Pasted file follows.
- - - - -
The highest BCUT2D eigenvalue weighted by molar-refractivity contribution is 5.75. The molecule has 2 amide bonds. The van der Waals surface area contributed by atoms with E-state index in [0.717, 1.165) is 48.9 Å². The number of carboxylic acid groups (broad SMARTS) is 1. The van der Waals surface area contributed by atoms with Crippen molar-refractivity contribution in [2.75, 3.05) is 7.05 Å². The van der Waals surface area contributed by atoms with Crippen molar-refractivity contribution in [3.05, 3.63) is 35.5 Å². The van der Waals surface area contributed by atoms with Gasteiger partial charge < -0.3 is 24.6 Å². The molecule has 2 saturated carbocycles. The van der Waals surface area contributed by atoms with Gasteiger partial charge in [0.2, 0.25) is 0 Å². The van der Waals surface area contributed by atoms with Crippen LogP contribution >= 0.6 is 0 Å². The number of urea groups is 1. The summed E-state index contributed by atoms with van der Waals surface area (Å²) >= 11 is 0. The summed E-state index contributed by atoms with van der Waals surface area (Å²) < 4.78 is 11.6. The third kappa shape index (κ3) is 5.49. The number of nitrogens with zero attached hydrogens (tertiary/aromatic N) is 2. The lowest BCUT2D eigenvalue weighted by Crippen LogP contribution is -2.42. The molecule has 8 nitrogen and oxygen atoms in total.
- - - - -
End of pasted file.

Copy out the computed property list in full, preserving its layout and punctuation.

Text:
The highest BCUT2D eigenvalue weighted by molar-refractivity contribution is 5.75. The molecule has 2 amide bonds. The van der Waals surface area contributed by atoms with E-state index in [0.717, 1.165) is 48.9 Å². The number of carboxylic acid groups (broad SMARTS) is 1. The van der Waals surface area contributed by atoms with Crippen molar-refractivity contribution in [2.75, 3.05) is 7.05 Å². The van der Waals surface area contributed by atoms with Crippen molar-refractivity contribution in [3.05, 3.63) is 35.5 Å². The van der Waals surface area contributed by atoms with Gasteiger partial charge < -0.3 is 24.6 Å². The molecule has 2 saturated carbocycles. The van der Waals surface area contributed by atoms with Gasteiger partial charge in [0.2, 0.25) is 0 Å². The van der Waals surface area contributed by atoms with Crippen LogP contribution >= 0.6 is 0 Å². The number of urea groups is 1. The summed E-state index contributed by atoms with van der Waals surface area (Å²) >= 11 is 0. The summed E-state index contributed by atoms with van der Waals surface area (Å²) < 4.78 is 11.6. The third kappa shape index (κ3) is 5.49. The number of nitrogens with zero attached hydrogens (tertiary/aromatic N) is 2. The lowest BCUT2D eigenvalue weighted by Crippen LogP contribution is -2.42. The molecule has 8 nitrogen and oxygen atoms in total.